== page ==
Casper Ruud continues his march towards the Top 10 of the ATP rankings this week, rising from No. 14 to a new career-high of No. 12 on Monday after winning his third title in as many weeks in Kitzbuhel, Austria—he had won two other ATP 250 clay-court events the previous two weeks in Bastad, Sweden and Gstaad, Switzerland.

He’s the first man to win three ATP titles in three weeks since Andy Murray lifted back-to-back-to-back hard-court trophies in Bangkok, Tokyo and Shanghai in 2011.

“I was very nervous at the end, I knew what I was playing for,” Ruud said after his 6-1, 4-6, 6-3 win over Spain’s Pedro Martinez in the Kitzbuhel final on Saturday. “I’m just very excited and happy that these three weeks are over, and that I won all of them.”

Having become the first Norwegian man to reach the Top 30 in September of last year and the first into the Top 20 in May of this year, Ruud is now on the verge of the Top 10. He’s just 55 points behind No. 11 Pablo Carreño Busta (3,260 to 3,205).

Ruud’s father and coach, Christian Ruud, was the only previous Norwegian to reach the Top 50 on the ATP rankings, peaking at No. 39 in 1995.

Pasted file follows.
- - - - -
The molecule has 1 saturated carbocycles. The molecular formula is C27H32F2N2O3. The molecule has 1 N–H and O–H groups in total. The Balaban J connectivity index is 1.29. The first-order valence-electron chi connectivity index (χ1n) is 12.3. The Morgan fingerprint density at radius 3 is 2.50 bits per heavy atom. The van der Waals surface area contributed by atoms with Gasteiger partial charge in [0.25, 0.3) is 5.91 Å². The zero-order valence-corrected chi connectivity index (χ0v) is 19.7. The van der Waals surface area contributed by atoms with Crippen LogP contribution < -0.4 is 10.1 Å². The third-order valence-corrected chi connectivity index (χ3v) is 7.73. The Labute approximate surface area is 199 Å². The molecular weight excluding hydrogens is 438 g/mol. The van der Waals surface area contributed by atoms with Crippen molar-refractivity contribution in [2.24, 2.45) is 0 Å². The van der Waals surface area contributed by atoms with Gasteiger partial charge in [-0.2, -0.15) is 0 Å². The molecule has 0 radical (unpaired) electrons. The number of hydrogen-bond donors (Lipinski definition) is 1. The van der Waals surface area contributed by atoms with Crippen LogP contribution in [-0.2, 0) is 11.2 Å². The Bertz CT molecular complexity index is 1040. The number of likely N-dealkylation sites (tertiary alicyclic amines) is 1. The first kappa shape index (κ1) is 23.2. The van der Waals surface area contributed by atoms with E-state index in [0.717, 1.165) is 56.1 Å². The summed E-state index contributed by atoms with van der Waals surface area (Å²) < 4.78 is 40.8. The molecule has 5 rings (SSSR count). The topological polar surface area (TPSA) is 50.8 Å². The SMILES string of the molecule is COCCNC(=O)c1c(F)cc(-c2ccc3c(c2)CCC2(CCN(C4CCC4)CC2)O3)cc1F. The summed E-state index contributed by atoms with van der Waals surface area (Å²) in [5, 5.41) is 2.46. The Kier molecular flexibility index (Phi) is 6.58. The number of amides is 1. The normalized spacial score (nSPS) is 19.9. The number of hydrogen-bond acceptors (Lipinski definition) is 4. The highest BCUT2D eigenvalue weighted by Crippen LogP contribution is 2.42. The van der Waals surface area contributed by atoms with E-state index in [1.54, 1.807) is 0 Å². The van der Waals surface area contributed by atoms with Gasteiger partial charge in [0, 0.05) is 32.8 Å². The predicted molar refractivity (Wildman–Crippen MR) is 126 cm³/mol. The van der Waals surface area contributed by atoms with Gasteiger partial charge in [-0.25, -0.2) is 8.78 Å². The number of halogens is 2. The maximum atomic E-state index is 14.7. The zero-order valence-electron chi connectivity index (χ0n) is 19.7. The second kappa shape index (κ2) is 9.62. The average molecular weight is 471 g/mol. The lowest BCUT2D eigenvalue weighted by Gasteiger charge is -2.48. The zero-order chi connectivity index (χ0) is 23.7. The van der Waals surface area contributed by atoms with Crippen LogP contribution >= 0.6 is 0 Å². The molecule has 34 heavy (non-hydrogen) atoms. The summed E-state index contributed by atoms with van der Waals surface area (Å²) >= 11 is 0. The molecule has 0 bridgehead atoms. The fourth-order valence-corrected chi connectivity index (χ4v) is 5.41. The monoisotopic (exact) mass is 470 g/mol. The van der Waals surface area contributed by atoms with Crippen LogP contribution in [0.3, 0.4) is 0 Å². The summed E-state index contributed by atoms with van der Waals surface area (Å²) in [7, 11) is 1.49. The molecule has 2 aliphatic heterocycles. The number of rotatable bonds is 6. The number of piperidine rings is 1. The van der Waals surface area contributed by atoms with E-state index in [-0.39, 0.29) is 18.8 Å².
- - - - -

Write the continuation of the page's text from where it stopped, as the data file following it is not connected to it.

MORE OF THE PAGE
Meanwhile, the winner of the other ATP event in Atlanta also made a notable move up the rankings. John Isner jumped from No. 35 to No. 30, putting an end to a 12-week period where no American man was in the Top 30. This was the only stretch since the ATP rankings began in 1973 where the U.S. was without a Top 30 player.

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Ruud heads into the summer hard-court season on an 11-match, three-tournament winning streak.

Ruud heads into the summer hard-court season on an 11-match, three-tournament winning streak.

The man Isner beat in the Atlanta final, American teenager Brandon Nakashima, made his Top 100 debut this week, rising from No. 115 to No. 89.

Nakashima is a teenager for just one more day—he turns 20 on Tuesday.

Frenchman Benjamin Bonzi also made his Top 100 debut this week, rising from No. 111 to No. 95 after winning his third Challenger title of the year in Segovia, Spain.

With no points on offer at the Tokyo Olympics and no tour-level events for the women last week, there weren’t too many significant moves on the WTA rankings. But there were two WTA 125K events, and two former top players made some inroads back up the rankings by winning those titles. Anna Karolina Schmiedlova, a former No. 26, rose from No. 122 to No. 99 after winning in Belgrade, and Varvara Lepchenko, a former No. 19, went from No. 152 to No. 126 after triumphing in Charleston.